2. Tim McGraw
The Country Boy

Why we love him. He wears a black hat, but he vehaves like a good guy. He's a honky-tonk hit machine, yet he croons soulful ballads like "Live Like You Were Dying." He's known as a family-oriented country star, but he flaunts a steamy sexual chemistry with superstar wife Faith Hill. No wonder McGraw, 39, is worshipped by any woman with a weakness for cowboys. (This month, he'll show off his saddle skills in the film Flicka.) As a kid, he didn't know that his biological father was baseball great Tug McGraw (who died of cancer in 2004). Now Tim is a devoted dad to daughters Gracie, nine; Maggie, eight; and Audrey, four. "When I'm not touring, all I want to do is spend time with Faith and our girls," McGraw says. "It's the best thing in the world, being a father. We just do normal things, like going swimming and making pancakes. There's nothing more important than family."

A civic-minded activist who's led fund-raising efforts for Gulf Coast hurricane relief, McGraw is also mulling a run for political office. "I'd consider it if I thought I could do some good," he said. "Wouldn't Faith make a great senator's wife?"

Yes Tim. You'd make a great senator and Faith would be a lovely senator's wife!

3. Denzel Washington
The Superstar

Why we love him. Years before George Clooney shot to stardom playing a TV doctor, Washington got pulses racing as Dr. Philip Chandler on St. Elsewhere. Now a two-time Oscar winner who earns $20 million per picture, the 51-year-old actor has only gotten sexier as his fame has increased. He's a unique combination of old-fashioned charm and heart-stopping magnetism and can play anything from a true hero (in Inside Man) to a supervillain (in Training Day). but he plays his favorite part at home with his wife of 23 years, Pauletta, and their four children. His eldest, John David, is notw a pro football player for the St. Louis Rams. "I tell him, 'You used to be known as my son; now I'm getting to be known as your father.' Nothing makes me happier." He is also the national spokesperson for the Boys & Girls Clubs of America; growing up in Mount Vernon, New York, he spent many afternoons at his local Boys Club. Now he's cowritten an inspirational book, A Hand to Guide Me, about his mentor at the Boys Club. "I believe we miss our marks from time to time," he says. "Without a certain push in the right direction, we might never find the path we were meant to follow." The big screen isn't where Washington wants to be remembered most; these days, this family man has diffferent priorities: "Twenty years ago, acting was my life. Acting now is making a living...I don't take myself too seriously."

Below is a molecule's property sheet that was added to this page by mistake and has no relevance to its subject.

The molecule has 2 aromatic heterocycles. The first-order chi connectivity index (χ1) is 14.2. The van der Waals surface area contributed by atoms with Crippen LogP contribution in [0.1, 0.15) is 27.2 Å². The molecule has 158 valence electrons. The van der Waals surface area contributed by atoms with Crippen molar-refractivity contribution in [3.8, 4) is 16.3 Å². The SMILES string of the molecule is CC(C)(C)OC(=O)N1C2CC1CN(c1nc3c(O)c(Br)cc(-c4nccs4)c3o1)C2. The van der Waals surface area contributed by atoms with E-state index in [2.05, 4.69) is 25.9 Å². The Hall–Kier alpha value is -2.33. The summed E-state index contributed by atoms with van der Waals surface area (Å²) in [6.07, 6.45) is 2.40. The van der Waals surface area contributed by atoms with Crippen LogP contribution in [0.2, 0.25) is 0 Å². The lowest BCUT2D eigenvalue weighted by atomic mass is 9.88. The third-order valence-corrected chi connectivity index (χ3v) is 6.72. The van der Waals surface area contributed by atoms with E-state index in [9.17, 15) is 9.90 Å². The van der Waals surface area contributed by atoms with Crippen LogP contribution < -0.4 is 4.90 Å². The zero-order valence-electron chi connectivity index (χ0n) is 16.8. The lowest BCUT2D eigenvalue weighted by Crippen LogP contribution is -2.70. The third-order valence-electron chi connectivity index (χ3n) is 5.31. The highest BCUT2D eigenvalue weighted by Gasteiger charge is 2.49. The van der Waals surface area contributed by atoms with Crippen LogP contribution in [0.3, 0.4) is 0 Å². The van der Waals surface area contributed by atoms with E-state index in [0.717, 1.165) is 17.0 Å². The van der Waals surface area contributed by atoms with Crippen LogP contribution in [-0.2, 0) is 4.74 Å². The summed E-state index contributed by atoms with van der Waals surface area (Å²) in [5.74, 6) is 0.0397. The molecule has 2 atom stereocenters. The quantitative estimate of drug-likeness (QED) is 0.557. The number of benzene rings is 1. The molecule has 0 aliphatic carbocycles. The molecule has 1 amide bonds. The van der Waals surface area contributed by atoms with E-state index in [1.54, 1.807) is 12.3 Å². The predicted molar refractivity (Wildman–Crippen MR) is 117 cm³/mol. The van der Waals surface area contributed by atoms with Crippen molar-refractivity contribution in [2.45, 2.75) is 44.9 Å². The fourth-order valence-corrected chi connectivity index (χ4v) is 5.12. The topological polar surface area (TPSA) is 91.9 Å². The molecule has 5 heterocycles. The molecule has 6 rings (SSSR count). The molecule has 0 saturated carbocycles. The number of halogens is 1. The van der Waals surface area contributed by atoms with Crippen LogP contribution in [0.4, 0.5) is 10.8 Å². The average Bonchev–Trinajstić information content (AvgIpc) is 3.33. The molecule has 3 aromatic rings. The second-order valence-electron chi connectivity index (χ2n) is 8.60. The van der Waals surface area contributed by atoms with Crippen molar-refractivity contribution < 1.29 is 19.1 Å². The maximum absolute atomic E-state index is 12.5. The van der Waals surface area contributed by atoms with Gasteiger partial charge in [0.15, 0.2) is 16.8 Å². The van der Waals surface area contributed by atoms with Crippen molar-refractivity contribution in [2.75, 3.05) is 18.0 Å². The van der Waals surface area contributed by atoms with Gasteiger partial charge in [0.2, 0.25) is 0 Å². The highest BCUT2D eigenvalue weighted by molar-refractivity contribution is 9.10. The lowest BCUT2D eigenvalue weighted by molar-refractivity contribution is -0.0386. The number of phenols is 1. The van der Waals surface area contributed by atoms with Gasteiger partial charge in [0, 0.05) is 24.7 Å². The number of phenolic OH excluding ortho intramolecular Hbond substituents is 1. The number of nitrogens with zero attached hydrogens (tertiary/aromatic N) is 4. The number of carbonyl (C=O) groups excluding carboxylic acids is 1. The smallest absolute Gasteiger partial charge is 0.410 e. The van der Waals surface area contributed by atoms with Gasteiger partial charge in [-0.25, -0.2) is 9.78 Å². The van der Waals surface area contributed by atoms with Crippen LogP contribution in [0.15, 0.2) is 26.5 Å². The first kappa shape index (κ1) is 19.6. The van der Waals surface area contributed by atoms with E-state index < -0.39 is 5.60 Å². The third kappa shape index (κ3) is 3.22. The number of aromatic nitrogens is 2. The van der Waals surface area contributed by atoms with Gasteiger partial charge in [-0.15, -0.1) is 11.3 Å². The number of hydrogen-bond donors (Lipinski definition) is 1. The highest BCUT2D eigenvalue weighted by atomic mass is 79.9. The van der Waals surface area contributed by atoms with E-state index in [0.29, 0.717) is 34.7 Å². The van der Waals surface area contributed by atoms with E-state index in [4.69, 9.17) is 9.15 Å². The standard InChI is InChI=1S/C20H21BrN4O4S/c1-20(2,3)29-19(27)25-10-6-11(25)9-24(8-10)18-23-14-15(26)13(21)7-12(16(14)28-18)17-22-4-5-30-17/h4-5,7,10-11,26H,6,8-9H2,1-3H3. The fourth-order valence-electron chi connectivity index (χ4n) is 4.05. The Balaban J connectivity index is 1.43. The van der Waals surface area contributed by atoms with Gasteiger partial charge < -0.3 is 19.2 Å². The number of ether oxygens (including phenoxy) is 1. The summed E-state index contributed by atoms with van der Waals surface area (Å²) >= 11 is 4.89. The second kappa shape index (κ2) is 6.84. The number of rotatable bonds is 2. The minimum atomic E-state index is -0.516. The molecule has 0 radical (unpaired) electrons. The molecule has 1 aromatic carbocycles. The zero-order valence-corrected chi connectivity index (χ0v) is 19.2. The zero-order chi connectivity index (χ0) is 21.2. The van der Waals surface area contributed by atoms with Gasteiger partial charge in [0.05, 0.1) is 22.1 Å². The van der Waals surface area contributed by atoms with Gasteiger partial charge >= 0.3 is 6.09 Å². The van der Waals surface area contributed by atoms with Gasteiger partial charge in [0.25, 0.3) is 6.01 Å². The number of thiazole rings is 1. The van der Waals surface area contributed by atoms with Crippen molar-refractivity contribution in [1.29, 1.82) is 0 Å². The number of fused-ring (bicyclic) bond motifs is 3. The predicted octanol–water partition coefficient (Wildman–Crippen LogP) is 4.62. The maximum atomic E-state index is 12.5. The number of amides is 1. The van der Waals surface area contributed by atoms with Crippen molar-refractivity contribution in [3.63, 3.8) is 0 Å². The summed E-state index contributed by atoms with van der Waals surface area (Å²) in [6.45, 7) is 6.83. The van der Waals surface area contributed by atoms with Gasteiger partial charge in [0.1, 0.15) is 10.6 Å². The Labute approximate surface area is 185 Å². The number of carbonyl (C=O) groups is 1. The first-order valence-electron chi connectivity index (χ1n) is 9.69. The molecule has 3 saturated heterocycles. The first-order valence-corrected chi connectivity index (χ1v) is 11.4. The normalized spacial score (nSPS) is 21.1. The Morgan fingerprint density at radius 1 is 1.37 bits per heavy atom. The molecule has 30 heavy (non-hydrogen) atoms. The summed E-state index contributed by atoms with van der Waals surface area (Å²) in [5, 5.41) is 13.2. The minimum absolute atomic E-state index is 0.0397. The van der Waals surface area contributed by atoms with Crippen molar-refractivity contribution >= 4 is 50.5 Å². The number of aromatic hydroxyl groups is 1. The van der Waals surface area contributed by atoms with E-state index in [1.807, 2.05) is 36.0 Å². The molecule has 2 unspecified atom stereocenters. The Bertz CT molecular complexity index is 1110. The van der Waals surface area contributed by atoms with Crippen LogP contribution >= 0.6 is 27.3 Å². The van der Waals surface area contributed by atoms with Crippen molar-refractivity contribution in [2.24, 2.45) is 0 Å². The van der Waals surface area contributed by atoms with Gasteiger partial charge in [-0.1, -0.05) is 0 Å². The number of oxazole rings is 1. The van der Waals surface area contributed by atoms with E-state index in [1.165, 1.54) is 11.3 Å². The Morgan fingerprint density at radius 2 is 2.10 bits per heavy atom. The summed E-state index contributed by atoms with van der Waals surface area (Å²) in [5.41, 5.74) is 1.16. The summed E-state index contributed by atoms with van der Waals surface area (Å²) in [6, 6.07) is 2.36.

Truly admirable men...all of them!


Fausta said...

Thank you for your kind words!

it appears to me that his book is nothing but a way to make money off of a tragic situation which must be horribly painful to his ex-wife and children
I slightly disagree. In addition to money (BTW, he received over $500,000 by leaving the governorship), I'm certain that this is his attempt at reviving his political career by positioning himself in the national scene as a gay activist. Most people from outside NJ who read my post didn't have any idea to the extent of McGreevey's disastrous corruption when he was governor. A play on the national political arena looks pretty good, at least from his POV.

As to the former wives (2) and daughters (1 from each marriage) he told Oprah he dedicated the book to his 13-yr-old daughter. I was appalled enough I wasn't going to watch him on Hannity.

Christinewjc said...


Have you ever heard of The Marketing of Evil by David Kupelian? It reveals how "gay rights" were sold to America through a marketing campaign of getting the public to sympathize with homosexual causes, ignore the devastating consequences of their behavior, and "normalize" such behavior through techniques known as desensitization, jamming and conversion.

The first chapter is all about how this was pulled off over the past 30 years. Quite eye opening to learn that we were "sold" a bunch of lies. You can read that chapter here.

So, if I understand you correctly, you believe that McGreevey would have the gall to get back into the political arena after all that corruption?


Shouldn't surprise me, but it does. It seems that gay activists can get away with absolutely anything these days and not have any public condemnation for it.

God help us...

Thanks for stopping by and commenting!

P.S. I grew up in New Jersey. Although I have lived in CA for 22 years now, people sometimes can spot certain words that have a touch of the New Joisey accent! haha!

I hated hearing about McGreevey's corruption in my birth state...made me so angry!

Obi's Sister said...

Thanks for the link.

Here's another hero for your list: Pat Tillman.

Christinewjc said...

Thanks for the link, Obi's Sister. Pat Tillman gave up what most men never would...a pro football career to fight for his country. He was a true patriot and hero.

The Emerson quote at the site is so poignant.

"What I must do is all that concerns me, not what the people will always find those who think they know what is your duty better than you know it. It is easy in the world to live after the world's opinion; it is easy in solitude to live after our own; but the great man is he who in the midst of the crowd keeps with perfect sweetness the independence of solitude." -Emerson